Borders is suitable case for treatment

THE fragility of the local economy has once more been exposed – this time by events at Perident in Tweedbank.

Number crunchers in Norway have concluded it is cheaper to switch production of dental floss to Malaysia than it is to pay 115 staff, low-paid even by Borders standards, to carry out the work here.

Predictably, the impending move has led to much wringing of hands and gnashing of teeth – no pun intended – and readers may have a sense of deja vu when our politicians hold forth after the global free market does what it does.

But arguably the most telling contribution comes from Councillor Vicky Davidson, our executive member for economic development.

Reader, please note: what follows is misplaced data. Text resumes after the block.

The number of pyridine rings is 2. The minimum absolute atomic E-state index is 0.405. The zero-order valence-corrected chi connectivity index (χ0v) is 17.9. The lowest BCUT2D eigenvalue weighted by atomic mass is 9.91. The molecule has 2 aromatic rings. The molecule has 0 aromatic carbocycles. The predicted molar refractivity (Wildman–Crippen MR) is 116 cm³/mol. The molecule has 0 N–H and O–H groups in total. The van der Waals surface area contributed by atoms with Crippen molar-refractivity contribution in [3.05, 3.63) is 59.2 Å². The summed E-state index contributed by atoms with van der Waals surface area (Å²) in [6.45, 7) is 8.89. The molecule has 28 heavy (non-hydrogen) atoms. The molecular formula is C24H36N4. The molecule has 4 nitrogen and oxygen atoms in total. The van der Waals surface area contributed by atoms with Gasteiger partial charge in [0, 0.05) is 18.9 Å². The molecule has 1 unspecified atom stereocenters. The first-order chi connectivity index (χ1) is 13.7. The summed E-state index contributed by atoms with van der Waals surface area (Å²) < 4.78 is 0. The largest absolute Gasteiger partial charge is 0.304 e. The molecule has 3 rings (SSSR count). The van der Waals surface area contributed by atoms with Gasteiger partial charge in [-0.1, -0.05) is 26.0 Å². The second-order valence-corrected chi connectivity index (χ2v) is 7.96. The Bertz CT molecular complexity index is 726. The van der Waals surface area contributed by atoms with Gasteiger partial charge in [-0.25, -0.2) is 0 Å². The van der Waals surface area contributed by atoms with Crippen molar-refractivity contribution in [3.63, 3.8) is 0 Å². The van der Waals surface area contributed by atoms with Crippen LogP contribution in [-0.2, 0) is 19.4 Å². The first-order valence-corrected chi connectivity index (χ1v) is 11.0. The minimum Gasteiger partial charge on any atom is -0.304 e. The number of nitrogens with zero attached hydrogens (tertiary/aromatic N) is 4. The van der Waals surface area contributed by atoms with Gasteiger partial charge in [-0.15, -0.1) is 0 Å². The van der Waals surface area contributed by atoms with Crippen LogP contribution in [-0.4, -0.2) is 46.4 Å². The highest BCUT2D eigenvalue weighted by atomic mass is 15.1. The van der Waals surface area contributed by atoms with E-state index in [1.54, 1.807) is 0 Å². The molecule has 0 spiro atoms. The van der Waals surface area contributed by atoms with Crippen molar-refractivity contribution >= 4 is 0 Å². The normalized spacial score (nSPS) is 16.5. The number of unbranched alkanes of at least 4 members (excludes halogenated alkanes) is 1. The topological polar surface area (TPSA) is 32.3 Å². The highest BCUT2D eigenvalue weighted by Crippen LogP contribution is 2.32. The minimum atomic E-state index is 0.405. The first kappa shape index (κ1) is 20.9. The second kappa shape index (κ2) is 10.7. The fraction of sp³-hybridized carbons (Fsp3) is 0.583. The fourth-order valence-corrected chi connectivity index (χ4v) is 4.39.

She claims that out of £100million invested by the Scottish Government to create new or expanding companies in the last two years, only £67,000 has come to the Borders.

If that’s true then someone is not doing their job, because our little corner has long been the Scottish leader in the low pay and elderly population leagues.

Such disadvantages were admirably harnessed to make the case for the railway, but it now appears help from the public purse in other spheres has been sacrificed on the altar of that project.

Our elected representatives must redouble their efforts to tell the world the Borders is an attractive place to invest, a great place to live and has a loyal, adaptable workforce.

At the moment, like tourists, investors simply don’t know about us.